Please help us by filling out a really short (about 1 minute) survey about Doors & Windows Detail Levels.
Please find the survey on this link: https://forms.office.com/r/7vLqwRHk11
Thanks for participating! Your feedback is key to our research, and it’s going to help us make Archicad better for you.
I think this survey is a bit too short! There is a naivety to the questions. Placing doors & windows in modern buildings is a complex issue which requires detail levels varying from 1:100+ scale down to some extreme cases of 1:1. The surroundings to those opening can vary according to the opening size and also the adjoining wall construction. I don't see how this level of survey will in anyway educate the developers on the required drawing output or invoke potential workflow improvements that would suit the majority of users. There is also no mention of the use of Type openings e.g. a Favourite that when changed updates all the placed instances. If this survey is the first step on a review of the door & window tools it falls a bit short to be classed as research.
I completely agree with DG. I’d also like to comment on curtainwall doors, they have no tags on the floor plan. I had to create a smart tag in order to show them on the plan. Too much time-consuming to make it match the regular door symbol. They also need to be shown on the door schedule.
I hope Graphisoft read this valuable information on this forum.
the survey was not meant to be about WHAT are the possible necessary detail levels of doors and windows - because that indeed would be an impossible task to collect all combinations of details that would make sense in different drawings. The goal was just to see, whether within a single drawing could there be any differences in how much detail you show (we're talking about detail levels in the sense Archicad uses the term - how a doors and windows are simplified in different plans, NOT about construction details 🙂
@Gergely Hari Thanks for the response but I still feel confused by the terminology being used here. I think to the majority of us on the front line the term "drawing" can be suitably ambiguous to cover details, views or layouts. I am now thinking this has more to do with the MVO opening settings and their impact on the View settings? If that is the case, whilst assigning an MVO detail level override per opening may provide greater presentation flexibility, I don't see it as a move to greater efficiency and probably just adds another setting for managers to track down when things don't publish as expected. I think the current MVO arrangement works quite well.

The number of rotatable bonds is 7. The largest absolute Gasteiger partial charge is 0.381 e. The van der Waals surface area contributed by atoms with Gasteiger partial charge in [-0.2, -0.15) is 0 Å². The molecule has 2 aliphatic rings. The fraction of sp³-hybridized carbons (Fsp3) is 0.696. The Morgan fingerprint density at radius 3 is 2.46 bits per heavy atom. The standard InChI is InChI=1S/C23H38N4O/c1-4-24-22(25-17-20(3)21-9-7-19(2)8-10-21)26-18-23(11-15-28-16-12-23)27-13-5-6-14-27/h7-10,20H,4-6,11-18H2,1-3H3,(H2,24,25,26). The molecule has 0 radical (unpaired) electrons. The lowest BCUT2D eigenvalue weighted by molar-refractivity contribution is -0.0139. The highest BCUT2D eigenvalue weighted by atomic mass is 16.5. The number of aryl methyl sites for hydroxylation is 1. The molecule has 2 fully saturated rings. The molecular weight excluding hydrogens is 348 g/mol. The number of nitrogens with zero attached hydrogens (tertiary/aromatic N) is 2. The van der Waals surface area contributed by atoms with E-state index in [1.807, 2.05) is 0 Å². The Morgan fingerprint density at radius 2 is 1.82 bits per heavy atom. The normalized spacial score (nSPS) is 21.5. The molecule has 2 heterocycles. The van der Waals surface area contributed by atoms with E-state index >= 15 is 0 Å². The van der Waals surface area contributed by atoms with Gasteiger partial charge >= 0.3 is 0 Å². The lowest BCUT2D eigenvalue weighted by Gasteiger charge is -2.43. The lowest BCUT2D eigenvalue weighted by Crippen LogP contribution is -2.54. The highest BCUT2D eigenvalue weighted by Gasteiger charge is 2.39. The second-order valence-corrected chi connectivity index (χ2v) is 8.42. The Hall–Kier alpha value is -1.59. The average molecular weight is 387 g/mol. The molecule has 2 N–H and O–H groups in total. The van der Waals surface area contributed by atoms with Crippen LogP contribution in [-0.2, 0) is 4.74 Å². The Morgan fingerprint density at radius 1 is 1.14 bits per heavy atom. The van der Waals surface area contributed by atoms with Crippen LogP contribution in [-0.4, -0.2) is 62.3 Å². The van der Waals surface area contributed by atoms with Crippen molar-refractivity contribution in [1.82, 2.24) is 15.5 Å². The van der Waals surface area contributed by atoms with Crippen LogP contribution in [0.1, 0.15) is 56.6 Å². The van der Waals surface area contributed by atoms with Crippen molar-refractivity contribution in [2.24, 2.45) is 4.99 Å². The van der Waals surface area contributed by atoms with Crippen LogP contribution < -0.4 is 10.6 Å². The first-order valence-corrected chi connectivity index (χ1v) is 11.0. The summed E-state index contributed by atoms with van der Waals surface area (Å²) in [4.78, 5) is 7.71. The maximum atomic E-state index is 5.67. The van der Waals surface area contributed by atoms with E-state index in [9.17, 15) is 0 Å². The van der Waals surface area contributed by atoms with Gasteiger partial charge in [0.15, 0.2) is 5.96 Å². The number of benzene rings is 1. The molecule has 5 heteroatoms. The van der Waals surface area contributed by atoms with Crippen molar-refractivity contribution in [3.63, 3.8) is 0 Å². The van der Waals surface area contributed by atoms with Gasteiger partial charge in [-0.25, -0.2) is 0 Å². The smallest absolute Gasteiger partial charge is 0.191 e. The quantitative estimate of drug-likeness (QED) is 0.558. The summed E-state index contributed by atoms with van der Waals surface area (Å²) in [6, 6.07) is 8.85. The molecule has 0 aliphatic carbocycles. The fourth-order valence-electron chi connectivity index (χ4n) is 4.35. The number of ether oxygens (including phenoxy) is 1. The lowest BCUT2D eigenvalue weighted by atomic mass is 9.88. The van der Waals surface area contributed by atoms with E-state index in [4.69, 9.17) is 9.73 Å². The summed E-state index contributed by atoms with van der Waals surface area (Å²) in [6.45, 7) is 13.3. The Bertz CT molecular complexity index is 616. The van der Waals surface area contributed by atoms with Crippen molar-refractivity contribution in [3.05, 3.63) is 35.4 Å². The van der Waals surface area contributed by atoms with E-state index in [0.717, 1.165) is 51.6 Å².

What we're rather investigating is whether the current MVO + element override arrangement is all necessary, or could it be that it already is overcomplicated compared to its usefulness. Eg. it currently allows elements to be more detailed than what the MVO mandates - whereas our understanding is that the only likely scenario to override the MVO is to simplify certain elements compared to the general detail level. So maybe all levels of element override are an unnecessary complication.
Having just flicked through a standard door & window settings, I don't really see a need for an override in the settings where this is available. And from a manager's perspective it is probably as bad as allowing manual dimensions rather than measured values. Simplified consistency is something we should be working towards. Obviously others may have a different view...?
Here are my thoughts on the topic.
To me it's simply strange to control the representation of an element on the instance level.
I would like to see a rework of MVO where any and all of an element's settings regarding how it is represented in 2D and 3D are consolidated to one place, and one place only.
The basic idea is to have Model View Option Combinations which are defined in terms of representation presets for each element type rather then somewhat arbitrary and inconsistent options of the current implementation.
A representation preset would consist of two parts:
1) default values for each presentation setting available to the element type and
2) eventual criteria based overrides.
This would make it easier to manage how elements are represented in the model and it would also allow for greater flexibility with how the same instance is represented across multiple views.
@thesleepofreason I agree with 1. but the biggest trick which GS can't seem to grasp is the concept of Parent & Child e.g. you change the parent object and the rest update. I would like to see this working with groups, but it applies equally to elements like doors and windows where we could have Types and Instances. I think pretty much every other piece of CAD software embraces this concept which is or should be a cornerstone of programming. So why doesn't GS do it? 🤔
The terminology gets a bit messy here. I used element type with the meaning that it is currently used in AC where Wall, Column, Beam, Object, etc. are different element types. With this meaning, an element type is nothing more than the set of elements created by a specific tool. This is obviously a poor choice of term as type within the context of building design more commonly is used in the way you read it - for the definition of an element that then can have multiple instances.
I do however think that how an element is represented should primarily be based on neither instance nor type but the tool that is used to create it. Changes at the type or instance level should be done by criteria based overrides.
On the side note: I'm as baffled as you to the lack of proper types in AC both for elements and groups of elements and I do feel that it is one of those things GS can't afford much longer.
There is a followup post here if You would to share more about Door/Window Detail Level use cases: https://community.Graphisoft.com/t5/Document-Visualize-forum/Survey-follow-up-Door-Window-Detail-Lev...